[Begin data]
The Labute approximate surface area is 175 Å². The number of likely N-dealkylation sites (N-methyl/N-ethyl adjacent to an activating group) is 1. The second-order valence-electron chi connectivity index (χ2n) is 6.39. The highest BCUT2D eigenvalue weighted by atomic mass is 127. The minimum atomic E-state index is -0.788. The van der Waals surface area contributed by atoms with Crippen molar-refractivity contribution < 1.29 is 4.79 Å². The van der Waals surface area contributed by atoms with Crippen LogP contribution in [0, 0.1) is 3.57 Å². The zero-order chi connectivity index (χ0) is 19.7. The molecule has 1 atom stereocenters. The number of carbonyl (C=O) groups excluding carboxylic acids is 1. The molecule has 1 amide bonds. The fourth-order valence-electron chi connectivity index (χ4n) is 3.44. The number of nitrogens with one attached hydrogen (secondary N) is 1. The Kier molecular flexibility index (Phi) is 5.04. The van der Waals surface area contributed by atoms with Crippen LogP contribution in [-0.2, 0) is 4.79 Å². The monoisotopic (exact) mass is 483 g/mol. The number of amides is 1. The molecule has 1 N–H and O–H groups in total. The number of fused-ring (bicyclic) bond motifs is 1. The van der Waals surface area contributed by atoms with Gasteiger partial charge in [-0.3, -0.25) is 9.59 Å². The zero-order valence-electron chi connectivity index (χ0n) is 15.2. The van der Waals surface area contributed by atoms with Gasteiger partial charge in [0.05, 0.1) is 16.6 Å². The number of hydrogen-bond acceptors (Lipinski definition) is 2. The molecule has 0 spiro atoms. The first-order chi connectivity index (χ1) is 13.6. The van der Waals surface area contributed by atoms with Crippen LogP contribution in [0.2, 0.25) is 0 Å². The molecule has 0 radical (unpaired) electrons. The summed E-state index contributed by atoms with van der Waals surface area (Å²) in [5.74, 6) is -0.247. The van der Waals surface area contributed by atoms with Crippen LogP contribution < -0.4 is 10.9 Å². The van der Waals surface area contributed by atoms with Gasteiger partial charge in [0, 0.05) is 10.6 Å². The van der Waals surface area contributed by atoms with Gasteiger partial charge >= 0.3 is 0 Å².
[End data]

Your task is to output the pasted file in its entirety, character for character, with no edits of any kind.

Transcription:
The Labute approximate surface area is 175 Å². The number of likely N-dealkylation sites (N-methyl/N-ethyl adjacent to an activating group) is 1. The second-order valence-electron chi connectivity index (χ2n) is 6.39. The highest BCUT2D eigenvalue weighted by atomic mass is 127. The minimum atomic E-state index is -0.788. The van der Waals surface area contributed by atoms with Crippen molar-refractivity contribution < 1.29 is 4.79 Å². The van der Waals surface area contributed by atoms with Crippen LogP contribution in [0, 0.1) is 3.57 Å². The zero-order chi connectivity index (χ0) is 19.7. The molecule has 1 atom stereocenters. The number of carbonyl (C=O) groups excluding carboxylic acids is 1. The molecule has 1 amide bonds. The fourth-order valence-electron chi connectivity index (χ4n) is 3.44. The number of nitrogens with one attached hydrogen (secondary N) is 1. The Kier molecular flexibility index (Phi) is 5.04. The van der Waals surface area contributed by atoms with Crippen LogP contribution in [-0.2, 0) is 4.79 Å². The monoisotopic (exact) mass is 483 g/mol. The number of amides is 1. The molecule has 1 N–H and O–H groups in total. The number of fused-ring (bicyclic) bond motifs is 1. The van der Waals surface area contributed by atoms with Gasteiger partial charge in [-0.3, -0.25) is 9.59 Å². The zero-order valence-electron chi connectivity index (χ0n) is 15.2. The van der Waals surface area contributed by atoms with Gasteiger partial charge in [0.05, 0.1) is 16.6 Å². The number of hydrogen-bond acceptors (Lipinski definition) is 2. The molecule has 0 spiro atoms. The first-order chi connectivity index (χ1) is 13.6. The van der Waals surface area contributed by atoms with Crippen LogP contribution in [0.2, 0.25) is 0 Å². The molecule has 0 radical (unpaired) electrons. The summed E-state index contributed by atoms with van der Waals surface area (Å²) in [5.74, 6) is -0.247. The van der Waals surface area contributed by atoms with Crippen LogP contribution < -0.4 is 10.9 Å². The van der Waals surface area contributed by atoms with Gasteiger partial charge in [0, 0.05) is 10.6 Å². The van der Waals surface area contributed by atoms with Gasteiger partial charge >= 0.3 is 0 Å².